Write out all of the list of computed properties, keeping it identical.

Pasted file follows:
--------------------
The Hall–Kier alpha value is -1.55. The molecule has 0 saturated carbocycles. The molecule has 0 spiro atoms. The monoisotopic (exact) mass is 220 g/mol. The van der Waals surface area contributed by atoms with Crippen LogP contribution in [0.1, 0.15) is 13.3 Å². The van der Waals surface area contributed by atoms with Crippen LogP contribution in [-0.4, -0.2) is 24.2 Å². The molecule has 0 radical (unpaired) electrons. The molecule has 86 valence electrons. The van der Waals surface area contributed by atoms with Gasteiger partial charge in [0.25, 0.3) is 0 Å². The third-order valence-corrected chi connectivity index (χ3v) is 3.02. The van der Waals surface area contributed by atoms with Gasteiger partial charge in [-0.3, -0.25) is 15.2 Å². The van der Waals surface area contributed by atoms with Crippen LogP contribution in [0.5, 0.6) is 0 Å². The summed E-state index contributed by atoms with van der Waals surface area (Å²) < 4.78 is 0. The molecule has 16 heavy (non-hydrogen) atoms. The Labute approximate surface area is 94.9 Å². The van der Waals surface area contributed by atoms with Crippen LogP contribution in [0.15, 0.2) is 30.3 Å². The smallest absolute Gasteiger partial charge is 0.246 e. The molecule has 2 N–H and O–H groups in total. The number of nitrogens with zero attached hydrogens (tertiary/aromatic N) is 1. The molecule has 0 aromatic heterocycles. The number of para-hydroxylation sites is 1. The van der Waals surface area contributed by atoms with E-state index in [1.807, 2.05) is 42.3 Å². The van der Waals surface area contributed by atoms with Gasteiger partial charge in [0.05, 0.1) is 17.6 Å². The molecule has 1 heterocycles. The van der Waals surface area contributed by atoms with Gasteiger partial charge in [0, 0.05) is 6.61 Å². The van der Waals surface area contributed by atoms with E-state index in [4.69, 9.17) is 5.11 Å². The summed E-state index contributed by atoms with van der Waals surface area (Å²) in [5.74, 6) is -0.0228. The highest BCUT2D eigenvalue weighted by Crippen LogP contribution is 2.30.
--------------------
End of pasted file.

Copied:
The Hall–Kier alpha value is -1.55. The molecule has 0 saturated carbocycles. The molecule has 0 spiro atoms. The monoisotopic (exact) mass is 220 g/mol. The van der Waals surface area contributed by atoms with Crippen LogP contribution in [0.1, 0.15) is 13.3 Å². The van der Waals surface area contributed by atoms with Crippen LogP contribution in [-0.4, -0.2) is 24.2 Å². The molecule has 0 radical (unpaired) electrons. The molecule has 86 valence electrons. The van der Waals surface area contributed by atoms with Gasteiger partial charge in [0.25, 0.3) is 0 Å². The third-order valence-corrected chi connectivity index (χ3v) is 3.02. The van der Waals surface area contributed by atoms with Gasteiger partial charge in [-0.3, -0.25) is 15.2 Å². The van der Waals surface area contributed by atoms with Crippen LogP contribution in [0.5, 0.6) is 0 Å². The summed E-state index contributed by atoms with van der Waals surface area (Å²) < 4.78 is 0. The molecule has 16 heavy (non-hydrogen) atoms. The Labute approximate surface area is 94.9 Å². The van der Waals surface area contributed by atoms with Crippen LogP contribution in [0.15, 0.2) is 30.3 Å². The smallest absolute Gasteiger partial charge is 0.246 e. The molecule has 2 N–H and O–H groups in total. The number of nitrogens with zero attached hydrogens (tertiary/aromatic N) is 1. The molecule has 0 aromatic heterocycles. The number of para-hydroxylation sites is 1. The van der Waals surface area contributed by atoms with E-state index in [1.807, 2.05) is 42.3 Å². The van der Waals surface area contributed by atoms with Gasteiger partial charge in [0.05, 0.1) is 17.6 Å². The molecule has 1 heterocycles. The van der Waals surface area contributed by atoms with Gasteiger partial charge in [0, 0.05) is 6.61 Å². The van der Waals surface area contributed by atoms with E-state index in [4.69, 9.17) is 5.11 Å². The summed E-state index contributed by atoms with van der Waals surface area (Å²) in [5.74, 6) is -0.0228. The highest BCUT2D eigenvalue weighted by Crippen LogP contribution is 2.30.